More than half a million people were pinged by the NHS Track and Trace app this last week, requiring them to remain at home and isolate. With around 1.6million currently isolating, there is immense pressure on many businesses across the country. Kate Palmer, HR Advice and Consultancy Director at Peninsula, looks at what HR should do if an employee is ‘pinged’.
“If an employee is pinged while they are at work, it’s important that HR makes sure that they leave the workplace immediately and do not come back for duration of the isolation period; employers who knowingly allow an employee to attend the workplace during isolation can be fined by the Government. If the employee is able to work from home, this should be arranged so that there is no disruption. If not, the employee might be entitled to get statutory sick pay. If an employee who has to isolate is looking for a way to maintain full pay during their isolation period, HR could agree a short notice annual leave request to cover this time if available.
“Pings occur when someone has been in close contact with another person who has tested positive. Employers can try to avoid close contact happening within the workplace by having strict rules on social distancing in place, even though the Government line on this may be relaxing in some areas. Although employers cannot control what their employees do outside of work, it may be useful to give a gentle reminder that actions outside of work can have an impact on people in work.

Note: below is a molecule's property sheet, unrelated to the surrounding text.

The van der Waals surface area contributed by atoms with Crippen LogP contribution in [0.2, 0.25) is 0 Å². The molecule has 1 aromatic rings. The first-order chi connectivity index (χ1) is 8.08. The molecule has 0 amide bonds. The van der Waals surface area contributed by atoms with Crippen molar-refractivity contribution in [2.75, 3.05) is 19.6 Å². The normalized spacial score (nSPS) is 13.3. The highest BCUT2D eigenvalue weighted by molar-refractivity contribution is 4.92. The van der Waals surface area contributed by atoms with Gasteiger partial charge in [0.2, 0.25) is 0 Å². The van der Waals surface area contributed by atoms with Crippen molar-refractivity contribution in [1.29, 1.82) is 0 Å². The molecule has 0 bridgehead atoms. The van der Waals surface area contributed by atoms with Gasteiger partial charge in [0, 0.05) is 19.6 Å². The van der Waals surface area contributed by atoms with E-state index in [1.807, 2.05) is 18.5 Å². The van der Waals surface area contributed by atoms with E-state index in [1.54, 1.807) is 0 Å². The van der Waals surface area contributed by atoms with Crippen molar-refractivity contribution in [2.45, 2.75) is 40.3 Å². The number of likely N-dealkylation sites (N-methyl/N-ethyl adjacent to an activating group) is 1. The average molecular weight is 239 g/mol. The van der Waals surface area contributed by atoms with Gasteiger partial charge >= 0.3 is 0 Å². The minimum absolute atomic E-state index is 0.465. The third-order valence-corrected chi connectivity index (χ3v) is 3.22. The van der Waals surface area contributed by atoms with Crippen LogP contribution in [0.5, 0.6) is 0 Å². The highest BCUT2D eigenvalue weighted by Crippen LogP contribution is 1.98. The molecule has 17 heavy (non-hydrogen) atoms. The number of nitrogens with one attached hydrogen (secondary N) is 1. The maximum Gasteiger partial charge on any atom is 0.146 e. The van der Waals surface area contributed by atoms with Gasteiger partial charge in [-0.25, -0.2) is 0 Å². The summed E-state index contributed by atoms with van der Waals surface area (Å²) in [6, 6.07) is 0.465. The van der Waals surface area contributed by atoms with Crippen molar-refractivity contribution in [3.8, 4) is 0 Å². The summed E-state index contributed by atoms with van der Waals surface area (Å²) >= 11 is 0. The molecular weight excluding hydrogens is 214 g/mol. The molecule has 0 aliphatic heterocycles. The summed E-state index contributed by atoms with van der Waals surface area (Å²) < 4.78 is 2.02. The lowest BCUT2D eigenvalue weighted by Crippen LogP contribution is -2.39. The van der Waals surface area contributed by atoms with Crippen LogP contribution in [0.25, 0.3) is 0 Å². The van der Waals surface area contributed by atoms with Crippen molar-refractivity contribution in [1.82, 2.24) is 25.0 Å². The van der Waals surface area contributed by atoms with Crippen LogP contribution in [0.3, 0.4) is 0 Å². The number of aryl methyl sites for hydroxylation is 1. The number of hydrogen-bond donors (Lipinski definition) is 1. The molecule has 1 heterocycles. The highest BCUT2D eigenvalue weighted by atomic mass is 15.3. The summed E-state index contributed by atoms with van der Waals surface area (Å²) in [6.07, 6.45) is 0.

“It’s always good practice to have HR policies in place that cover all eventualities, so that employees know there they stand. Businesses may find it useful to have a policy on self-isolation as a whole which lays out what arrangements will apply during any period of self-isolation, including the possibility of homeworking. This could be included within the company’s overall COVID policy, along with workplace safety measures, or as a stand-alone..
“COVID secure regulations are still in place in England over the weekend, and restrictions on social distancing continue to apply in Scotland and Wales. Strict adherence to these by employees in the workplace already or those coming back into the workplace will help to guard against close contact. Inevitably though there will be an increase in instances of employees being pinged and having to self-isolate, so it’s important that employers proactively prepare for this in order to minimise any disruption to their business.”